Relationships evoke some of our deepest longings and needs, such as wanting to feel loved, wanting to feel appreciated, wanting to feel safe.
Nobody goes into a relationship looking for a fight. We want love, we want someone who values us, we want safety and a partner we can share with. We don’t want a fight.
Yet, fights are common with most couples. We’re human, after all, so frustration and the occasional miscommunication is unavoidable.
What is avoidable, however, are those recurring fights that drain our emotional energy and make us question why we are even in the relationship. Revisiting the same old fights with the same old outcomes of hurt, drama and emotional disconnection can be a cancer on our relationship.
Thankfully, we can stop these recurring fights by tackling the root cause of the problem. Couples who get stuck in the same fight over and over again is something I see all the time in my relationship coaching practice, but there’s a pretty easy solution: Focus on emotional triggers.
“A lot of couples say, ‘I just don’t know how to communicate RIGHT.’ They think it is about a structure. ‘If I just get the right structure of how to say things, the right words, then things will go well,’” Couples Center co-founder, Gal Szekely, noted during a recent episode of my relationship series, Talking Love.
“There are tools for communication out there, really great tools, but when it comes to a heated moment, couples don’t actually use them,” he said. “So we have to look a little deeper. The real cause of communication problems is not the way you talk, it is the emotional triggers that get evoked.”
Understanding Emotional Triggers
Couples fight over a million different issues. It could be taking out the garbage, it could be not doing the dishes, it could be too much time in the office or how best to raise the kids. What you and your partner fight over we can’t say, because there’s an infinite number of possibilities. But what’s more certain is that these issues probably aren’t the real reason for the fight.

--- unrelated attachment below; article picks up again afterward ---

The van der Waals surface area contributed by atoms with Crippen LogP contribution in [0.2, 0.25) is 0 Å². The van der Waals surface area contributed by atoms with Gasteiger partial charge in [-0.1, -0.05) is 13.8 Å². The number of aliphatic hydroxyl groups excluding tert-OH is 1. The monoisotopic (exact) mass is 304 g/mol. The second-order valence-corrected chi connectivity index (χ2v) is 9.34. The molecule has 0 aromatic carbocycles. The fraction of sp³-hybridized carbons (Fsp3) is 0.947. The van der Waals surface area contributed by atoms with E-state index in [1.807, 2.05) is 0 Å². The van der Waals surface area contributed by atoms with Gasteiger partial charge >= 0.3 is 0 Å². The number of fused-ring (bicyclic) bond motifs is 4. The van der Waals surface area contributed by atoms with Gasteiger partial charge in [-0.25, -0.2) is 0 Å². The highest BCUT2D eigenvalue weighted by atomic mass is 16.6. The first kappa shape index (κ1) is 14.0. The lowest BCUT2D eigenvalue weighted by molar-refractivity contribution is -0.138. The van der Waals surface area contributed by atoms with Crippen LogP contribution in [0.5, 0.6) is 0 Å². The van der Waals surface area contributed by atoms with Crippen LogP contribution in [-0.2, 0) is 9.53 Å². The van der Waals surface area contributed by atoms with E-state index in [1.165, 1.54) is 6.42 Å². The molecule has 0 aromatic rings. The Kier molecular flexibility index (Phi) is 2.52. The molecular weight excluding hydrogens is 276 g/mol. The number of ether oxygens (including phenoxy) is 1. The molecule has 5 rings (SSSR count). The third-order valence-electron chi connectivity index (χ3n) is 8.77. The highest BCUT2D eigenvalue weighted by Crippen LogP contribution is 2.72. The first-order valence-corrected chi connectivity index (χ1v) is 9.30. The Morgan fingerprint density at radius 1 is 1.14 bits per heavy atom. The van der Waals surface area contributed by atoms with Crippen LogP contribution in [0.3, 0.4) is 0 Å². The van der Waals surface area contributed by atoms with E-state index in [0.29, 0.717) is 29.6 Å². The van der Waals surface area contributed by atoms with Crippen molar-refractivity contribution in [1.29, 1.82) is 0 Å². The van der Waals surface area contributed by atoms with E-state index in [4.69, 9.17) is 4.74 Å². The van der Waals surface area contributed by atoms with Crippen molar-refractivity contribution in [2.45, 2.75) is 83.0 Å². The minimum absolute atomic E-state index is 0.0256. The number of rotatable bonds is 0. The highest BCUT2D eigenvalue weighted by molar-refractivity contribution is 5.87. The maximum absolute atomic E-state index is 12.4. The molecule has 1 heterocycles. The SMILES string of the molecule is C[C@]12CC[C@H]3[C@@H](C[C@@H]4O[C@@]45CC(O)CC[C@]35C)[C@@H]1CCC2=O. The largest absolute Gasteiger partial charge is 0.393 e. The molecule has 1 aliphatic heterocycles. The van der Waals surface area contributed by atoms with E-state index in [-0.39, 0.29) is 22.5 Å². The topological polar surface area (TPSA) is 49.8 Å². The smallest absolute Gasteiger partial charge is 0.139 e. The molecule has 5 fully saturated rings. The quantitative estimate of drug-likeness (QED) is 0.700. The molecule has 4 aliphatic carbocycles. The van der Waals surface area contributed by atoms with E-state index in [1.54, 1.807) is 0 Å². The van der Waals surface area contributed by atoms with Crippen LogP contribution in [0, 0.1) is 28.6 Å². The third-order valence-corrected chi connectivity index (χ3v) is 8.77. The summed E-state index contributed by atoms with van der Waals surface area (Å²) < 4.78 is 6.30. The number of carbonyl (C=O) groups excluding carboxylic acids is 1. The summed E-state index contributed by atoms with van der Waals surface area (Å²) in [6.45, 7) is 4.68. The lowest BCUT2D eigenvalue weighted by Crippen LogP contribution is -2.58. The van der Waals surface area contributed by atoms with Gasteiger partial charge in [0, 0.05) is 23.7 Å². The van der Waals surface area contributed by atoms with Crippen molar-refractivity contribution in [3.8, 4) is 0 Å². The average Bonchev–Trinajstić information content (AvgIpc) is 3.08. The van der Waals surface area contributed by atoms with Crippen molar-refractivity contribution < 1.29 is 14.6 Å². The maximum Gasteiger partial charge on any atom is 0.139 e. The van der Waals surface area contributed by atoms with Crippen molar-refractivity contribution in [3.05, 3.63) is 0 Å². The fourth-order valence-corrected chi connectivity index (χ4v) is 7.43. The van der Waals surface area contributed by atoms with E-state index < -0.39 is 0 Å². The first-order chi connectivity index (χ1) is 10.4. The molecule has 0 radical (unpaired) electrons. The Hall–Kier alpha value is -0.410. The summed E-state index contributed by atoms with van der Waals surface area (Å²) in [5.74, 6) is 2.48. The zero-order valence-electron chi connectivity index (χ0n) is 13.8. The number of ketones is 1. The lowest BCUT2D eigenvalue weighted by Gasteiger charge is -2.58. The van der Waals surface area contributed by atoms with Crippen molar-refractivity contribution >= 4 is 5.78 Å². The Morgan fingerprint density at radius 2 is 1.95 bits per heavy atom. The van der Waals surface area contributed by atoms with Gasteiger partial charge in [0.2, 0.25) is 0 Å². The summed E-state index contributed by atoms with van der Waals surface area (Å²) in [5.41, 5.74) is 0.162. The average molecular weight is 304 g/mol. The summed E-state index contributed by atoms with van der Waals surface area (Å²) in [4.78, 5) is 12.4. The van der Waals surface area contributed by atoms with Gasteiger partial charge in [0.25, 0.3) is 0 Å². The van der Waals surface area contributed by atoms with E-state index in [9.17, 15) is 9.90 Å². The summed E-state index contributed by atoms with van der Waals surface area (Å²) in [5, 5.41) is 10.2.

Washing dishes is not the real problem because we only get annoyed when a friend fails to wash the dishes. The dishes becomes a huge problem for us or our partner when it signals something deeper about the relationship that does matter a lot, such as not having a reliable partner or not being heard.
Relationships evoke some of our deepest longings and needs, such as wanting to feel loved, wanting to feel appreciated, wanting to feel safe. These are important issues for us, so when our partner does or say something that threatens these needs, we react strongly.
These strong reactions are our emotional triggers, and each of us usually has a few of these triggers that set us off pretty quickly.
The problem is not that we have emotional triggers or that we care what our partner thinks. The reason many of us live through recurring fights is because we misunderstand the real reason for the fight and add fuel to the conflict by getting defensive and setting off each other’s emotional triggers once the fight has begun.
“You get some kind of negative message that for you is sensitive, which then causes you to act strongly emotionally in a defensive way. That then triggers your partner to react defensively in a negative way because they just got triggered by something sensitive you said,” Gal pointed out during our chat on the topic.
The cycle repeats itself during the fight and things usually end badly. And because most of us don’t understand the real reason we’re fighting, these proxy issues like washing the dishes confuse us and keep us from addressing the real problem. The fight repeats again later because we never actually resolved the underlying issue.
How to End the Fight